With my son as a guinea pig, we’ve been busy testing STEM toys to discover his favorites.
STEM Toy Gift Guide
This is hands down, our favorite kit. Note that the kit has everything that you need EXCEPT for the playdoh. Purchase that separately — you don’t need much — or make your own. You can use this kit over and over again too.
This kit includes everything you need to assemble a successful terrarium for your Venus Fly Trap. You get a 2-inch plant, a five-inch globe terrarium, and the soil. Pair with a book to learn more about the fascinating Venus Fly Trap!
This is a fun STEM robotic toy that teaches kids the principles of programming — that is just patterns — using colored markers! And it’s fun too! The kit comes with a small robot that can be decorated, along with sheets, stickers, and washable markers to create paths for the Ozobot. Different patterns will make the Ozobot do different things. This is a creative and fun STEM toy for boys and girls, ages 6 and up.
There are several versions of the ARCKIT at different price points. This is a freeform model-making system that does not require glue, yet it lets you design, build and modify these really cool modern houses by snapping pieces together. It requires good fine motor skills and I’d recommend it for ages 10 and up.
This is a DIY project that will likely require you to purchase some items it is NOT a kit that you purchase. All the links are in the post. It’s for ages 8 and up and requires good fine motor skills and help from an adult. This post on Making an Easy Pop-Up Card goes with the project.
My son still plays with this remote-controlled dinosaur toy years later. The toy moves like a T-Rex would and it’s great for dinosaur fans. Add a dinosaur book or two to up the STEM learning.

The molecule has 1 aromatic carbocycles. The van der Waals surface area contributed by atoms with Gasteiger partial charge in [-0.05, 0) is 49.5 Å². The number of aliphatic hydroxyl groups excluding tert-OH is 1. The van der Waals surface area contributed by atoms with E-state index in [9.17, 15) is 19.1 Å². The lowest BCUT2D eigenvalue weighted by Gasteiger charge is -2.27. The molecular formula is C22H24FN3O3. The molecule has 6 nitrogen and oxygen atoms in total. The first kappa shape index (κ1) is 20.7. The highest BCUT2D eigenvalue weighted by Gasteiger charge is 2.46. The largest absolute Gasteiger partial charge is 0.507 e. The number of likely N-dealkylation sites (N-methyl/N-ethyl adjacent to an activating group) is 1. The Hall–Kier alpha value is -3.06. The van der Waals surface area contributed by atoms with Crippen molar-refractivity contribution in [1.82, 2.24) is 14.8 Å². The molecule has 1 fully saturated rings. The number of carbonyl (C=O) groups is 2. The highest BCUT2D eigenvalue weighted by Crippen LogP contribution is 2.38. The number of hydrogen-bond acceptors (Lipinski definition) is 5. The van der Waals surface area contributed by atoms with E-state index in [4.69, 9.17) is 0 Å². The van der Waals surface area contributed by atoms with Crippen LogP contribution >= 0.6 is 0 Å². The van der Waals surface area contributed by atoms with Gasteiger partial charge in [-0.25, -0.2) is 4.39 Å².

My kids liked using the app to control the Sphero but they didn’t actually do the programming portion. It’s a fun toy. I’d gift it to kids who are more likely to want to program it.
My son is a serious gamer but we had mixed results with this kit. It took two attempts to assemble it correctly and the programming portion wasn’t that easy to figure out so my son skipped that. Perhaps he was too young when he tried it. I’d recommend it for ages 12 and up.
Cubetto is a Montessori-approved wooden toy that teaches preschoolers to code by using wooden block pieces to create code that a wooden block robot will then execute. It’s a very intuitive way to introduce computer programming to very young children.
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BEST #OWNVOICES CHILDREN’S BOOKS: My Favorite Diversity Books for Kids Ages 1-12 is a book that I created to highlight books written by authors who share the same marginalized identity as the characters in their books.